However, as a lawyer/doctor guy, I would only add a few of the following caveats:

    1) I would use caution describing Clayton Lockett’s execution as necessarily “botched.” It may not have gone by the expectations of some, but it was 100% successful. The intent was for the state to execute Mr. Lockett, and he was, in fact, executed. He will not ever torture, murder, or demonize any innocent victims again. Additionally, the arbiter for what constitutes a “botched” execution is not really you or I, or the media, it is the 8th Amendment of the Constitution, which proscribes “cruel or unusual” punishments. Consider that our founding fathers lived in a world where prisoners had their entrails drawn out, or beheaded, or pulled in to pieces by horses, etc., and I doubt they would have considered going to sleep with an IV as violative of the 8th amendment- but I do suppose there is a “relativity” argument that can be made.

    (Also remember that the brief moratorium on execution in the US (Furman v. Georgia in 1972) had nothing to do with the MECHANISM of execution, rather, the Supreme Court had held that the states were not administering the death penalty equally based on race.

    2) The main issue with Lockett and others does not seem to be the ADMINISTRATION of the pharmacological agents, which by state law can be obtained by the Dept of Corrections without a physician ordering them. (This is done to protect the physician who works for the state or corrections dept from ethical or other attack – like claims of “malpractice”). Rather, the issue is the correct placement of venous access. It’s no surprise that many on death row have a hx of IV drug abuse, or similar pathology, making access sometimes difficult.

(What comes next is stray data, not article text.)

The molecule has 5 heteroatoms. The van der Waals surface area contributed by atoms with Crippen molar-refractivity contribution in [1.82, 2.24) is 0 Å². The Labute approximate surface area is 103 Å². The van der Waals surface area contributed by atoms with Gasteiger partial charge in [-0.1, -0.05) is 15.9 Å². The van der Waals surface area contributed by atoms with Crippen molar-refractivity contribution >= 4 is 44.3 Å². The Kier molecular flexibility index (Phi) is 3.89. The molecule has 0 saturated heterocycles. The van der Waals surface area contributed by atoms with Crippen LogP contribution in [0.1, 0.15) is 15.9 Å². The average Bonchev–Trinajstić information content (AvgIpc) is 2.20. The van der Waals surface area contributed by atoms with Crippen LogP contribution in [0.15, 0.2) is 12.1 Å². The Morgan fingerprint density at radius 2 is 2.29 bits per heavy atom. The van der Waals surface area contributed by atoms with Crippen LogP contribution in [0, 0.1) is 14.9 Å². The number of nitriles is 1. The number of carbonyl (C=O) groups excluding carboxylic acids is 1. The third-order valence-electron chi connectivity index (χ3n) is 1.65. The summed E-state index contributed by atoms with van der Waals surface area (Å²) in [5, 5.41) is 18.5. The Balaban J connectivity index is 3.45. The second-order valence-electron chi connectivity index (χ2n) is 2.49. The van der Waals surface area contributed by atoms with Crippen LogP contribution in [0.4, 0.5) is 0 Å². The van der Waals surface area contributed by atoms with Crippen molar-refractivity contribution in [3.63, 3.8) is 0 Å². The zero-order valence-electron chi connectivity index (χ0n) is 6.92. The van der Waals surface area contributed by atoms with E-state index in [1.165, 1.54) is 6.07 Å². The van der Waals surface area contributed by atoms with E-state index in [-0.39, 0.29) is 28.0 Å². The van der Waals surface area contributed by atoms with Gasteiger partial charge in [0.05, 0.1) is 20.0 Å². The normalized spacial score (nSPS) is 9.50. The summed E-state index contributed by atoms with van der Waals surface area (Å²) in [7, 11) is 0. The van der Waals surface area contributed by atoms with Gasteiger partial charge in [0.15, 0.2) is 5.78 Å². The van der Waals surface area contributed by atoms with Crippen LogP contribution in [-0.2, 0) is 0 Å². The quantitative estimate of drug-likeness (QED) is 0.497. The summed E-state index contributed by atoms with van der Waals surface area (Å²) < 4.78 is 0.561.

Thus is seems what is needed is not expertise at “anesthesia,” but expertise at sufficient IV (or central access) placement. It’s pretty clear that nurses or other technical staff can accomplish this, witness the widespread use of “PICC line” staff in hospitals, using ultrasound, or other technology, to provide access. Plus, the benefit is that the patient will need the access for only a limited time.

    If no IV access can be obtained even by ultrasound, or using the “PICC line” nurse/tech, then perhaps the most accurate and easy mechanism is to use an intra-osseous access device. I’m sure this will sound horrific to some, and no doubt the ACLU and others will jump out of their pants to vilify it, but we use this mechanism in the ED on 90 year old grandmothers and coding infants, with almost zero complications and excellent results.